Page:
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Everything You Need to Know About Diesel Fuel

The USA uses an average of 122 million gallons of diesel every day.

Diesel fuel is essential in the transportation industry by more vehicles than you may think. From trucks to boats to military tanks, diesel is an integral part of the USA economy.

So if your high-school physics didn’t teach you the in’s and out’s of diesel, it’s time to educate yourself. Don’t get left behind in a riveting dinner party conversation just because you don’t know about the different types of commercial diesel fuel.

Read on for the all you need to know guide to the use of diesel.

What Is Diesel Fuel?

Diesel is a fuel that’s used in any engine where ignition takes place without a triggering spark. Instead, the compression of air and injection of fuel is enough to get a vehicle started.

Historically, diesel was unregulated or standardized, so it was available at varying qualities and prices. However, now in the USA, diesel is standardized and widely available at similar prices. It also has to meet specific quality criteria to be legal for sale.

What Is Diesel Fuel Used For?

The most common use of diesel is on on-road vehicles such as cars, trucks, and busses. However, diesel for business is a hidden market you don’t have much exposure to.

Diesel displaced the use of coal on trains, and they now run almost exclusively on this fuel. Military vehicles also use diesel engines because they are more energy-efficient and have less risk of fire.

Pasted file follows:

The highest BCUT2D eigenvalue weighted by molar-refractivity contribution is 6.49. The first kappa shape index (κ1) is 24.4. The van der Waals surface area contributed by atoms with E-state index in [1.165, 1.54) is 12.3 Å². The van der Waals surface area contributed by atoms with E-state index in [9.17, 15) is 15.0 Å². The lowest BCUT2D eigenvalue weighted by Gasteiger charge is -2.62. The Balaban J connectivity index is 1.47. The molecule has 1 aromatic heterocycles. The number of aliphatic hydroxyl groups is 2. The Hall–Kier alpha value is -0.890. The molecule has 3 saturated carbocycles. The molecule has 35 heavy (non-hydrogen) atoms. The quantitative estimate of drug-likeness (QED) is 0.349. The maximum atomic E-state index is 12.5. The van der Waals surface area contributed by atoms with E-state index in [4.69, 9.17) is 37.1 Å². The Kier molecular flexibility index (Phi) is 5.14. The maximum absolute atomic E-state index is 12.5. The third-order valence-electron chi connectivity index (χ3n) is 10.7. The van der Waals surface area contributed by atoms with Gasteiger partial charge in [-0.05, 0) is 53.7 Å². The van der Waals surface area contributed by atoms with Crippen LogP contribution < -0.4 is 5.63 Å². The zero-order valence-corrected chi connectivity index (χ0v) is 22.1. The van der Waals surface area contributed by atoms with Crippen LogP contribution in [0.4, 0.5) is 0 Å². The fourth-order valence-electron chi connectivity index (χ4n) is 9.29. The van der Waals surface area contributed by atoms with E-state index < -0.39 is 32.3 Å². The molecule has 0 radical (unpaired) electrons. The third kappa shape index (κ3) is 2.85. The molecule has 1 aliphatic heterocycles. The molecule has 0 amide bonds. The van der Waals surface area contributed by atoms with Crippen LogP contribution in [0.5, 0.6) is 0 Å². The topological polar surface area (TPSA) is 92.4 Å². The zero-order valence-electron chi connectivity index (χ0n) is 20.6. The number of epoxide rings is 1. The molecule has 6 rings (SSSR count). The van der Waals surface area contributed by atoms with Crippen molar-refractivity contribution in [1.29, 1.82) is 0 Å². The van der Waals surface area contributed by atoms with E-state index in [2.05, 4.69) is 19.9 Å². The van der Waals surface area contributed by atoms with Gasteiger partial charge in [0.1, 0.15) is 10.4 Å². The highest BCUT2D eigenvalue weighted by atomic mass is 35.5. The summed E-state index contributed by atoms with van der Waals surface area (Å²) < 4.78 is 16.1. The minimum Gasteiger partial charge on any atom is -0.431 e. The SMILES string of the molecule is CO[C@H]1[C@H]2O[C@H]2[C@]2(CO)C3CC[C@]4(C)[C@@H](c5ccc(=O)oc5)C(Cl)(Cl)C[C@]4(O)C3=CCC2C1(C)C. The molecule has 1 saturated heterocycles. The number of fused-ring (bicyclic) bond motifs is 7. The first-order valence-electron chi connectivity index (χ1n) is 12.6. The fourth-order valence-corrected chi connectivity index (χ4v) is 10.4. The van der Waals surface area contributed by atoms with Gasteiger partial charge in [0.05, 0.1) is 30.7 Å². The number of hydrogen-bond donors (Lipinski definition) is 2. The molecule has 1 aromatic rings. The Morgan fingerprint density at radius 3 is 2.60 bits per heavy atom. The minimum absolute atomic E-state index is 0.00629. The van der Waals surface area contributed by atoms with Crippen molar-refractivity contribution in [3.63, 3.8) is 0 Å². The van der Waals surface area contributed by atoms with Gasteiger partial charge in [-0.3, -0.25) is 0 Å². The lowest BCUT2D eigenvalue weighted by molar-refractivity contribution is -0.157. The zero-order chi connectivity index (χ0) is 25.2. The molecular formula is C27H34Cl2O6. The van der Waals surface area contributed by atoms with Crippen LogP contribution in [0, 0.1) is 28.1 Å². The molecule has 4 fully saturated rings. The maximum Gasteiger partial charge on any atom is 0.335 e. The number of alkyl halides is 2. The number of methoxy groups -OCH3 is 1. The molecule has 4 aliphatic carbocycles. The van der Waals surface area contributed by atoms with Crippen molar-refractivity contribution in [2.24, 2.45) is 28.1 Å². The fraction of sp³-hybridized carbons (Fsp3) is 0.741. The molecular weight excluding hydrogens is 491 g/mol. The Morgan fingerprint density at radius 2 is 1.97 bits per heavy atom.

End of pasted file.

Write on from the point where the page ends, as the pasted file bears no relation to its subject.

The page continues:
Finally, tractors and other heavy vehicles use primarily diesel engines. This started before World War II in many parts of the world, but it only progressed to the USA in the 1950s.

What Are the Different Types of Diesel Fuel?

It’s not as simple as just using ‘diesel fuel’; there are many different types available. The most common type of commercial diesel oil is called petroleum diesel, and it’s produced by fractional distillation (remember this from high-school physics?)

Next, is synthetic diesel, produced from any carbonaceous materials. This includes coal, natural gases, and other biomass. The raw material is converted to diesel using the biomass/gas/coal-to-liquid (BLT/GLT/CLT) process.

The final primary type of diesel is biodiesel, made from vegetable oil or animal fats. Because biodiesel contains low levels of sulfur, its environmental impact is lower than other diesel fuels. However, biodiesel is relatively unstable and is notorious for causing system blockages and problems at low temperatures.

Diesel Fuel: The Need to Know Guide 

So that’s everything there is to know about diesel fuel in a whistlestop tour.

Of course, you could keep researching until you produced a thesis on the topic; however, we’re confident that this article should give you a basic understanding of the fuel that most American’s use every day.

If you enjoyed learning the basics of diesel in this article, make sure to check out our other posts for all things business, locomotive, finances, and more!

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